Beeple, Everydays: The First 5,000 Days, Christie’s.

Christie’s Auction & Private Sales, or simply Christie’s, auctioned Beeple‘s piece, Everydays: The First 5,000 Days, from Feb. 25 to March 11. But it wasn’t until the final hour that the frenzy surrounding the auction truly climaxed. In the final hour of the auction, more than 180 bids flooded in and Beeple’s record-breaking digital work of art sold for $69.3 million or around 42,329.45 Ether (ETH). This sale marks the largest amount ever paid for a non-fungible token (NFT). It is also the third most expensive work by a living artist sold at an auction behind pieces by Jeff Koons and David Hockney.


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Everything about 5,000 Days seems to be ground-breaking. Not only was Christie’s the first house to offer an NFT work of art, but accepting cryptocurrency as a payment option was also a first. Metapurse, the anonymously run Singapore-based crypto fund started by Metakovan, made the ultimate winning bid for 5,000 Days. And the NFT fund isn’t going to stop there. Exceptional artwork requires exceptional measures. Metapurse’s next step? Build a virtual museum to house and display Beeple’s artwork. 

“We hope to work with some of the best architects on the planet to design something truly worthy of this masterpiece,” Metapurse steward Twobadour Paanar said, speaking on behalf of the company and Metakovan.

With a virtual museum, Beeple’s digital collage will be available for audiences to experience wherever they are in the world. The public will have access to the artwork through any internet browser, and the piece will also be available using virtual reality headsets, offering a truly immersive experience. Metakovan and Paanar are pushing the boundaries of what we’ve always known museums to look like. The pair plan to build an expansive virtual museum that will display many of the other NFTs that they have accumulated. But according to Pannar, the first step is to build a fitting monument for 5,000 Days.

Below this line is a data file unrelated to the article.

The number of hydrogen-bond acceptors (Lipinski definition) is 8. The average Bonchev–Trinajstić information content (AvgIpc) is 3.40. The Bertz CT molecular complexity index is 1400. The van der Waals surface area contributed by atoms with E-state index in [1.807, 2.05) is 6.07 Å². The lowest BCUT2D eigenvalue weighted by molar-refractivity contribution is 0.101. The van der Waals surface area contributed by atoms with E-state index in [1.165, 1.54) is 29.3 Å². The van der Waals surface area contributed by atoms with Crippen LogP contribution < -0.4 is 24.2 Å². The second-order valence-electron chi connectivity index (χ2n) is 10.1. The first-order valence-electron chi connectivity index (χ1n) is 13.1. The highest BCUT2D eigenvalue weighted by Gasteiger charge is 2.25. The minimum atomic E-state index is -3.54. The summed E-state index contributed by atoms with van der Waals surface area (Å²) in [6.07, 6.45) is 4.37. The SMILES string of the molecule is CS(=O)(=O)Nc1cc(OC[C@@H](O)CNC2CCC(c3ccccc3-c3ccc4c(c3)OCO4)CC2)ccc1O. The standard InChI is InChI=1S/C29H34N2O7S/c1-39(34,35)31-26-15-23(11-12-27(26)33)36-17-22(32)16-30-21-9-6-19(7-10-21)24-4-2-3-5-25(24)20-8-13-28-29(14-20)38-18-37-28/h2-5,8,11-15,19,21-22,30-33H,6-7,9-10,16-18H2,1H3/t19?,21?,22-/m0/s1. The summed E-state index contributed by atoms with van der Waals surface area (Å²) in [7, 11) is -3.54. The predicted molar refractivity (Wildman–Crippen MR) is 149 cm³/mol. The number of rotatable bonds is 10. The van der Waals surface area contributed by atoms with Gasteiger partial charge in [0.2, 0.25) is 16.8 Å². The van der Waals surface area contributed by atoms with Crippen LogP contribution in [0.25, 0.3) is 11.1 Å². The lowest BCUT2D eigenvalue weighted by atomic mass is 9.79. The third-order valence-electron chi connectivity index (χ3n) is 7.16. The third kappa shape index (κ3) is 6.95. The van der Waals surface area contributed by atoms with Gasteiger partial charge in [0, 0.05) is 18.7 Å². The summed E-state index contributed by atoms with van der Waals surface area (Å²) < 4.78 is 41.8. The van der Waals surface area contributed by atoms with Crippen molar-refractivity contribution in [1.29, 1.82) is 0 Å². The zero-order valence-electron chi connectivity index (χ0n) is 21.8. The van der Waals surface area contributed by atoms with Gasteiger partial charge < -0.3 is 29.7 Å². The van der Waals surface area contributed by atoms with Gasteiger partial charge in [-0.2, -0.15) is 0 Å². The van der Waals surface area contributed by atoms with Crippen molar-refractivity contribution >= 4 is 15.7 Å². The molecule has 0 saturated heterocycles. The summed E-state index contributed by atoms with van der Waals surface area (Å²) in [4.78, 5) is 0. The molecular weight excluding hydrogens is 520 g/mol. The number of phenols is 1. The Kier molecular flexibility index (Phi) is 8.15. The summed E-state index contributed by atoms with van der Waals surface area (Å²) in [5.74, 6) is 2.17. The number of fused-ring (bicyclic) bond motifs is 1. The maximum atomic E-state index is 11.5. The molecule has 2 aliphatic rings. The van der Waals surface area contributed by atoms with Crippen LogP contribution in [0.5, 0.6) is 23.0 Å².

This moment feels significant in many ways. In recent years, the value of crypto-traded NFT art has soared, slowly transforming the art market. But other artists are also becoming interesting in NFT as a new medium. In the art world, this sale is bringing together two distinct worlds: the traditional and the digital, Christie’s CEO Guillaume Cerutti said in a statement. “The possibilities for what comes next in this field are inspiring and we look forward to more collaborative innovations in the near future,” he went on to explain.


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And indeed, one can only look at the future with curiosity. The Metapurse investors believe in the metaverse – the idea that we will increasingly live in a realistic digital realm “like the worlds from The Matrix and Ready Player One,” Forbes staff writer Abram Brown explains. Since the beginning of the pandemic, museums have already started going in that direction. Many have increased their digital presence and museums are increasingly using augmented reality to display artworks online and offer a total immersion. Traditional museums are already expanding their reach and dabbling in the virtual world. But could we start seeing virtual museums being build from the ground up – with no longer any physical anchor?

There are benefits to solely existing online. According to Noah Davis, the specialist in charge of the first NFT auction at Christie’s, the sale of 5,000 Days, a completely digital artwork, revealed the opportunity to cut costs for auction houses who would no longer face expenses for storing, handling, cataloging, photographing, and insuring a physical work of art. After the success of the 5,000 Days sale, the auction house will “definitely” offer more NFTs in the future, Davis says. And the same success could be true for museums. 


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Could virtual museums change the special relationship that collectors and audiences hold with artworks? These are questions that come with such technological turning points. But what is certain is that museums need to reinvent themselves to survive the financial hit that the COVID-19 pandemic brought on. As more and more industries are ditching the brick-and-mortar model, we will most likely see museums and art institutions try the same. That being said, many of our favorite artworks will remain hanging on the wall for us to see for many years to come. The Mona Lisa isn’t going anywhere quite yet.

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